Johnstown got some good news in last Sunday’s editions of The Tribune-Democrat.
A study by Lumos Labs of San Francisco found that the Johnstown/Altoona metro area was the eighth-smartest nationwide.
It was a story that seemed to draw an almost identical reaction: “What? Seriously? That can’t be right, can it?”
It’s not hard to understand the region’s incredulity. If there is one thing this region lacks above all others it’s self-esteem.
There are plenty of reasons for that. When your city is best known for devastating natural disasters and an industry that died out decades ago it’s not always easy to look at the positive.
Unflattering terms such as “Rustbelt” and “brain drain” combined with the distressed-city status that has hovered over Johnstown for nearly 20 years don’t make for a flattering self-portrait.
As negative as that image can be, it doesn’t compare to the one that some former Johnstown residents are so quick to convey with posts on The Tribune-Democrat’s website.
Any story that sheds an unfavorable light on the city – whether it is about the economy, local government or even the weather – seems to induce a string of comments such as “That’s why I left Johnstown.”
It’s amazing that the people who claim to be so glad to be out of this neck of the woods find it necessary to continually check back in to see what’s happening here. Those who don’t like it here are free to seek greener pastures, but why should they feel the need to gloat about how much better their lives are elsewhere?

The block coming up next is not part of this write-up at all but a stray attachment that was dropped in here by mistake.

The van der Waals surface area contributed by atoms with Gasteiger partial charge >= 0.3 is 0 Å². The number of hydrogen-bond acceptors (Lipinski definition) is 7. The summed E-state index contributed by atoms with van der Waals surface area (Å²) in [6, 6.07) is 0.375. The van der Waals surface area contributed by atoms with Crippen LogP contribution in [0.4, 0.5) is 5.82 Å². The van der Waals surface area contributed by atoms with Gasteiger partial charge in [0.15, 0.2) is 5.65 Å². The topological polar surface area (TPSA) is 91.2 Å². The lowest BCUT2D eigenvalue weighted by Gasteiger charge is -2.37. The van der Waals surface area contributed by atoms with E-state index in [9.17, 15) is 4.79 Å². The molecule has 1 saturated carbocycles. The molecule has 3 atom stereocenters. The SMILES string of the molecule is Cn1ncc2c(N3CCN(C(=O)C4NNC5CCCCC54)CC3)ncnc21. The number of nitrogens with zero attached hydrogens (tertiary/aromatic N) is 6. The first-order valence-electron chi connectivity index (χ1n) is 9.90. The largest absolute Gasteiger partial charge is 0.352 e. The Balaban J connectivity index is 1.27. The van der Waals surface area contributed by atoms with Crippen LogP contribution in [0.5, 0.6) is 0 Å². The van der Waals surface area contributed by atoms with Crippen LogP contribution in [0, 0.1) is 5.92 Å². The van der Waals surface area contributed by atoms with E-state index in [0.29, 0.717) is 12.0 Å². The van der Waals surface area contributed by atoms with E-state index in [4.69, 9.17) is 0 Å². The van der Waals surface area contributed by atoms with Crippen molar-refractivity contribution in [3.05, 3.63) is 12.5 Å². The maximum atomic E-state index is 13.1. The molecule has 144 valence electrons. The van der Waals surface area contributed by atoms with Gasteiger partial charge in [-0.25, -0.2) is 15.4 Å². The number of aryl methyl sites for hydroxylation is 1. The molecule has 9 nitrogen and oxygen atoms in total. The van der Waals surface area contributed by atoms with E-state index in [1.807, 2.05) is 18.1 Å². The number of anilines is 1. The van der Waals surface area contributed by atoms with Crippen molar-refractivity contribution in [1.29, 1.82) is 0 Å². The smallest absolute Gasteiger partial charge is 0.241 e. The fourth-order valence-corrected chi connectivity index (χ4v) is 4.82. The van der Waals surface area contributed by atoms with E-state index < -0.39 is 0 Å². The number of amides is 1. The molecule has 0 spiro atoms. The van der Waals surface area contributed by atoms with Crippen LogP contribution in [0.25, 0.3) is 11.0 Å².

There are plenty of us who like it here. Our families, often, are here. Our friends are here. We’ve got roots and we like our communities.
And, believe it or not, there are many who yearn to return here.
I have a friend who has a great job in New York City working for ESPN. For a sports junkie and media member, that should be the thrill of a lifetime. But she’s quick to point out that it’s not home. New York might be the “City That Never Sleeps,” but, for her, that can’t compete with Johnstown’s motto of “Friendly, Safe and Clean.”
Another 30-something professional who grew up around here is eager to relocate to Johnstown from Pittsburgh.
He told me that, while driving into the city, he was hit with a wave of nostalgia. For him, heading into Johnstown on Route 56 always brought a little extra excitement because it brought back memories of concerts at Cambria County War Memorial Arena or sporting events at Point Stadium.
Those two examples, both of which were brought to my attention in the past week, along with the Lumos study, show that there is still reason for optimism in Johnstown.
It’s not all doom and gloom.
The study shows that we do have some great minds here and anecdotal evidence proves that some of those who have left the area are eager to return. Don’t believe me? Just count the number of times someone says “I miss Johnstown,” during the upcoming Thunder in the Valley events.
So we have a critical resource – bright people who want to be here. We just have to figure out how to best make use of that resource.
And now we know we have the minds to do just that.
Eric Knopsnyder is editor of The Tribune-Democrat.
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